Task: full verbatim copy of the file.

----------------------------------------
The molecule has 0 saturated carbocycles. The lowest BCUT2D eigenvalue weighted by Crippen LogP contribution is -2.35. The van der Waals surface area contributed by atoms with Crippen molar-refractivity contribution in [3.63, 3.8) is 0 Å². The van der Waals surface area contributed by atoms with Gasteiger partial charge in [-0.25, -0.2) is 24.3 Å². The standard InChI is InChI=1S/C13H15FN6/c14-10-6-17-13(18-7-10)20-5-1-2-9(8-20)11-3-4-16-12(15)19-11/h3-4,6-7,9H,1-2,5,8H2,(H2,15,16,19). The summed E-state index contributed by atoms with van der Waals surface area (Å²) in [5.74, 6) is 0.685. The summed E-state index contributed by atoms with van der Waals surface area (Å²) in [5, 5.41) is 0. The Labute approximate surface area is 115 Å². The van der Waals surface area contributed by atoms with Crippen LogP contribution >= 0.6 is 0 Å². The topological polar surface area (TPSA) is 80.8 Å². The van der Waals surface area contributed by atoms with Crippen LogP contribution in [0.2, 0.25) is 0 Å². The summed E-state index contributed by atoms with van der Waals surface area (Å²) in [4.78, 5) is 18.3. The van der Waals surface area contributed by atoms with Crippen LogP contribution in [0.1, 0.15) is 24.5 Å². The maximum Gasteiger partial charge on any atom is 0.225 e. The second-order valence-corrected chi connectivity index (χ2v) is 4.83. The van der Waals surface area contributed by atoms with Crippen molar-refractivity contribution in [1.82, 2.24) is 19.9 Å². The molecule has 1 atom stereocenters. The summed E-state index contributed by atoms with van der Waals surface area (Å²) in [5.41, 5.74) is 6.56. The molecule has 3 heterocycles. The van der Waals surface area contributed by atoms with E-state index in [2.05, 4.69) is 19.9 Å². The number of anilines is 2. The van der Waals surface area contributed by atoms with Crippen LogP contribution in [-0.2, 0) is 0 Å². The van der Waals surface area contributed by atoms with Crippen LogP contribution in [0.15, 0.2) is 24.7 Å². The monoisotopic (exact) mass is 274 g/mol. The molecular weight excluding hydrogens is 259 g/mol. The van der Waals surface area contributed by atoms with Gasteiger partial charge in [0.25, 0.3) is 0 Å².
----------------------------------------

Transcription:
The molecule has 0 saturated carbocycles. The lowest BCUT2D eigenvalue weighted by Crippen LogP contribution is -2.35. The van der Waals surface area contributed by atoms with Crippen molar-refractivity contribution in [3.63, 3.8) is 0 Å². The van der Waals surface area contributed by atoms with Gasteiger partial charge in [-0.25, -0.2) is 24.3 Å². The standard InChI is InChI=1S/C13H15FN6/c14-10-6-17-13(18-7-10)20-5-1-2-9(8-20)11-3-4-16-12(15)19-11/h3-4,6-7,9H,1-2,5,8H2,(H2,15,16,19). The summed E-state index contributed by atoms with van der Waals surface area (Å²) in [5.74, 6) is 0.685. The summed E-state index contributed by atoms with van der Waals surface area (Å²) in [5, 5.41) is 0. The Labute approximate surface area is 115 Å². The van der Waals surface area contributed by atoms with Crippen LogP contribution >= 0.6 is 0 Å². The topological polar surface area (TPSA) is 80.8 Å². The van der Waals surface area contributed by atoms with Crippen LogP contribution in [0.2, 0.25) is 0 Å². The summed E-state index contributed by atoms with van der Waals surface area (Å²) in [4.78, 5) is 18.3. The van der Waals surface area contributed by atoms with Crippen LogP contribution in [0.1, 0.15) is 24.5 Å². The maximum Gasteiger partial charge on any atom is 0.225 e. The second-order valence-corrected chi connectivity index (χ2v) is 4.83. The van der Waals surface area contributed by atoms with Crippen molar-refractivity contribution in [1.82, 2.24) is 19.9 Å². The molecule has 1 atom stereocenters. The summed E-state index contributed by atoms with van der Waals surface area (Å²) in [5.41, 5.74) is 6.56. The molecule has 3 heterocycles. The van der Waals surface area contributed by atoms with E-state index in [2.05, 4.69) is 19.9 Å². The number of anilines is 2. The van der Waals surface area contributed by atoms with Crippen LogP contribution in [-0.2, 0) is 0 Å². The van der Waals surface area contributed by atoms with Crippen LogP contribution in [0.15, 0.2) is 24.7 Å². The monoisotopic (exact) mass is 274 g/mol. The molecular weight excluding hydrogens is 259 g/mol. The van der Waals surface area contributed by atoms with Gasteiger partial charge in [0.25, 0.3) is 0 Å².